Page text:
The Amsterdam Process: A Structurationist Perspective on EU Treaty Reform
Intergovernmental Conferences are generally seen as key events in the design of the European Union. This paper challenges this traditional view. Arguing that treaty reform should be regarded as a continuous process rather than a series of events, the paper develops a procedural understanding of constitutional change based on structuration theory. In such a perspective, analytical attention is re-directed from the political limelight of largely ceremonial events to the more obscure 'valleys' the periods between the IGC summits in which the more momentous developments of European integration occur. The study of past instances of constitutional change as well as an analysis of the IGC leading to the Amsterdam Treaty demonstrate the significance of a wider set of actors and of the structural environment: the trajectory of past decisions, the multilateral generation of reform agendas, the institutionalised patterns of negotiation and decision-making and the constitutionalisation of the EU order. This severely limits the ability of national governments to negotiate on the basis of 'national interests' and thus dissolves one of the cornerstones of intergovernmentalism the over-arching significance of IGCs.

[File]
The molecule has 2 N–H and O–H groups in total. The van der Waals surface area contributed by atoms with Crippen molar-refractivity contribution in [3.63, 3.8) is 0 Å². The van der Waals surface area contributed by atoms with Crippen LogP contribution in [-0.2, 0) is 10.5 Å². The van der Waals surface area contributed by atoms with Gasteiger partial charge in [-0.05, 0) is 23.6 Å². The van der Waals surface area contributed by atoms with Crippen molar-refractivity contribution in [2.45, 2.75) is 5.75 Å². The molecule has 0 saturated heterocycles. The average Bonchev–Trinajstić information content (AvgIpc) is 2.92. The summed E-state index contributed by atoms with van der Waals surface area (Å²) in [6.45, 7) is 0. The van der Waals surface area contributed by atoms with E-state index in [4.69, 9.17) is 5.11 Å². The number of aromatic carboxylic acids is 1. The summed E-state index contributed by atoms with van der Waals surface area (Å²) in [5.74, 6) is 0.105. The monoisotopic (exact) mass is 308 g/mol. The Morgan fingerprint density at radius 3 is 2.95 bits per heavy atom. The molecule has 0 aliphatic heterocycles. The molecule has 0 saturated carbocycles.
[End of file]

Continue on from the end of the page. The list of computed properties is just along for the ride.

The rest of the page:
Volume (Year): 3 (1999)
Issue (Month): (01)
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- Richard Corbett, 1992. "The Intergovernmental Conference on Political Union," Journal of Common Market Studies, Wiley Blackwell, vol. 30(3), pages 271-298, 09.
- Garrett, Geoffrey, 1992. "International cooperation and institutional choice: the European Community's internal market," International Organization, Cambridge University Press, vol. 46(02), pages 533-560, March.
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